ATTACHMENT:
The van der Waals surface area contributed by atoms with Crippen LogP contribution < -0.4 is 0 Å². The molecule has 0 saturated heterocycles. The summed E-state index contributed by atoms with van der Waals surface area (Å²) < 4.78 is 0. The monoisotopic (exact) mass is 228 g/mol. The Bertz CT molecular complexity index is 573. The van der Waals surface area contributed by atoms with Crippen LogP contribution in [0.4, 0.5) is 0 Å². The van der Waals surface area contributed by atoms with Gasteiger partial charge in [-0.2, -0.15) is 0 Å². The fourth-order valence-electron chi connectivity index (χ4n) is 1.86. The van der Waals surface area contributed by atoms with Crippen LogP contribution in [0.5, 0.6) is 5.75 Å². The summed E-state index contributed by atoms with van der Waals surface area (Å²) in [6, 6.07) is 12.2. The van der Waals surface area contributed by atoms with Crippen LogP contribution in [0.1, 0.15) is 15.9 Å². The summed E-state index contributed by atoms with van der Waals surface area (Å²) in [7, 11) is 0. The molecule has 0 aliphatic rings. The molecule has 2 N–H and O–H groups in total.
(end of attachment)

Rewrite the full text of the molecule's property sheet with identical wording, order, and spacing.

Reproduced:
The van der Waals surface area contributed by atoms with Crippen LogP contribution < -0.4 is 0 Å². The molecule has 0 saturated heterocycles. The summed E-state index contributed by atoms with van der Waals surface area (Å²) < 4.78 is 0. The monoisotopic (exact) mass is 228 g/mol. The Bertz CT molecular complexity index is 573. The van der Waals surface area contributed by atoms with Crippen LogP contribution in [0.4, 0.5) is 0 Å². The van der Waals surface area contributed by atoms with Gasteiger partial charge in [-0.2, -0.15) is 0 Å². The fourth-order valence-electron chi connectivity index (χ4n) is 1.86. The van der Waals surface area contributed by atoms with Crippen LogP contribution in [0.5, 0.6) is 5.75 Å². The summed E-state index contributed by atoms with van der Waals surface area (Å²) in [6, 6.07) is 12.2. The van der Waals surface area contributed by atoms with Crippen LogP contribution in [0.1, 0.15) is 15.9 Å². The summed E-state index contributed by atoms with van der Waals surface area (Å²) in [7, 11) is 0. The molecule has 0 aliphatic rings. The molecule has 2 N–H and O–H groups in total.